Pete Black was watching his order being rung up at a South Hill fast-food place.
He noticed the guy at the register tap in a few final keystrokes which resulted in a small deduction from the total charge.
Black asked about it. The cashier told him it was a senior discount.
Black noted that he is not a senior. The cashier replied, “We give it to 55-plus.”
“But I am only 44,” said Black.
“Close enough,” said the cashier.
Alive and kicking: “You know you’re getting old when you receive a no-nonsense guide to the benefits of advance funeral planning from your local funeral home,” wrote Karen Botker of Hayden. “For goodness sake! My honey is only 53 years old! Do they know something we don’t know?”
Little League memories: “It was at least 53 years ago that I tried out for Little League,” wrote Arlin Migliazzo, a college professor. “I knew I would be the next Mickey Mantle or Willie Mays, patrolling center for the team. Unfortunately, those were the days when underachievers were shown the door. I can’t even remember if I survived the first cut. Willie and Mickey had nothing to fear from me.”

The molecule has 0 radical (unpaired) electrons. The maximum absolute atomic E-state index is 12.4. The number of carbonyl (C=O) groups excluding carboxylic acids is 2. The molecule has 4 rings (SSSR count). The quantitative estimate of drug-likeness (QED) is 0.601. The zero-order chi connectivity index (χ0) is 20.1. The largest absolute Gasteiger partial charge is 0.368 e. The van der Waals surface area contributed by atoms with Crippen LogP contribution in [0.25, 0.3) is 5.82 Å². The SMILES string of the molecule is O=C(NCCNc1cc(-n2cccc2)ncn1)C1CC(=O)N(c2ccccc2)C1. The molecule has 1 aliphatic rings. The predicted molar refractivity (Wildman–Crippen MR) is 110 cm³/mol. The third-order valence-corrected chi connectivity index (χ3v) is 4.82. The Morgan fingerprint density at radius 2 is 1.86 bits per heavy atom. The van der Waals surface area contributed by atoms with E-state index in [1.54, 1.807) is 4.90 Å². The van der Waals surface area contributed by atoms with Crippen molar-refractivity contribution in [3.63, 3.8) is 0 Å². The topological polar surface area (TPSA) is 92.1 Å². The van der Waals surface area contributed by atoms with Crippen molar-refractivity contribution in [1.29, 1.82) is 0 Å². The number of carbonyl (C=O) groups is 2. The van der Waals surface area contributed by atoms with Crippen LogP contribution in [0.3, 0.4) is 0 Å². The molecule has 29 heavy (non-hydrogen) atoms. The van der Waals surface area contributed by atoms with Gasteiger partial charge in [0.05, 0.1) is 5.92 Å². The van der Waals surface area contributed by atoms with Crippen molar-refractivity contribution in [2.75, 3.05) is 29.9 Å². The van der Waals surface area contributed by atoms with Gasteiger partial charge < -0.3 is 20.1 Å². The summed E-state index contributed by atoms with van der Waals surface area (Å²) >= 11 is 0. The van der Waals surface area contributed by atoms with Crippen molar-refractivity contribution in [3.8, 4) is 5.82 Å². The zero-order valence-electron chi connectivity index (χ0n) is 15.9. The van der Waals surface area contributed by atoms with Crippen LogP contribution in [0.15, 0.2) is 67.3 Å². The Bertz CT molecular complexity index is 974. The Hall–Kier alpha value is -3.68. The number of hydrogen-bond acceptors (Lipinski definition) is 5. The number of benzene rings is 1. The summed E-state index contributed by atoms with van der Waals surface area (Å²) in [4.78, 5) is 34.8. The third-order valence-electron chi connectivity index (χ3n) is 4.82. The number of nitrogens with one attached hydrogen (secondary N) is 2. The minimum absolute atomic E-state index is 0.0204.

But life went on.
“A few years later, now in upper elementary school, I played a pivotal role in turning a triple play during P.E. Though not technically a Little League memory, I thought you would like to know that it should have been Maury Wills watching his back in the early ’60s.”
Alisa Cook’s story is a little different.
It was about 50 years ago, in tiny Pine City, Wash. She was sitting behind the backstop watching her brother play on a Little League team she thinks their dad might have helped coach.
“A fly ball popped up and over the top of the backstop finding my nose,” said the Spokane nurse.
She didn’t cry.
Because of that, years later, people would remind her that she had been a tough little girl.
Today’s Slice question: Does every workplace with more than 10 employees have someone who thinks she is Mary Richards and everyone else is a Rhoda?